Using automation and AI to improve radiotherapy quality assurance and treatment planning
My Topol fellowship problem / project:
The rapid development of radiotherapy treatment planning in the last decade has allowed us to target tumours more accurately with radiation beams and spare more of the surrounding healthy tissue. We use sophisticated software to create complex treatment plans that are personalised to each patient. The combination of increasingly complex delivery and growing patient numbers means the workload for physicists and dosimetrists is significant and can involve 10’s – 100’s of checks per treatment plan to ensure that treatment is safe, optimised, clinically acceptable and deliverable. However, errors can occasionally propagate through from planning to treatment when they are missed by manual checks. Not only does this impact upon patient safety and cause delays in treatment starts, but it also increases workload for dosimetry staff, doctors and radiographers alike.
I aim to build a service development framework based around the API of the treatment planning software to automate many of the routine tasks. This will improve treatment plan quality, reporting and the speed of patient throughput, resulting in safer patient care and a reduction in workload to free up staff for further service developments and research.
By developing in-house skills for automating parts of treatment planning and checking, we can then automate audits and implement extensive data mining to allow us to conduct better service development and research. I will also investigate the introduction of AI models into the clinical pathway via the treatment planning system API.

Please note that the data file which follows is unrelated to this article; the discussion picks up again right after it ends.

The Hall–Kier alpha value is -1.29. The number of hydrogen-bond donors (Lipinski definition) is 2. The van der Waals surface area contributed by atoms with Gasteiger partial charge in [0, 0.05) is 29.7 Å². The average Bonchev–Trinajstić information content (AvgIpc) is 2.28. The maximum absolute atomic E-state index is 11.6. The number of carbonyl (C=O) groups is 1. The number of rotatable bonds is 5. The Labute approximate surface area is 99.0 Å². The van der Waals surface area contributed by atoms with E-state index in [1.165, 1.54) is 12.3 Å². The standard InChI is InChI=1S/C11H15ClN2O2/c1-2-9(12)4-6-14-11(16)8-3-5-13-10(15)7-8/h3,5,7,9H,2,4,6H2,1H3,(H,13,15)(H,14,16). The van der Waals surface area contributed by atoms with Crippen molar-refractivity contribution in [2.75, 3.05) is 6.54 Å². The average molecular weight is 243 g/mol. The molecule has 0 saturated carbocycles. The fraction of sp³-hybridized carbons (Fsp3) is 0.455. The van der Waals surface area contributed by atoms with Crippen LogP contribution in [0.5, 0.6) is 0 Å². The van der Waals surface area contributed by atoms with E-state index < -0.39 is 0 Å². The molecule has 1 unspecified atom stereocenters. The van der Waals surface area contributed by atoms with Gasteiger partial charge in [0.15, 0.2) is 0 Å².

An important outcome of this project is growing the digital skills among all staff working within radiotherapy, so that everyone can become knowledgeable stakeholders and contribute to the improvements that automation offers.
I am Clinical Scientist in artificial intelligence at Guy’s and St Thomas’ NHS FT, London. I am part of the Clinical Scientific Computing Team focussed on streamlining the introduction of AI technologies into clinical use to benefit patients.
I trained as a medical physicist at King’s College Hospital through the NHS Scientific Training Program and worked as a radiotherapy physicist at Guy’s Cancer Centre, where I developed a keen interest in clinical computing towards automation of routine tasks in radiotherapy quality assurance and treatment planning.
It’s clear we are on the cusp of a new digital age in healthcare where automation and AI might instigate a big paradigm shift in diagnosis and treatment. I aim to help realise these ambitions in a way that is patient-centric and safe.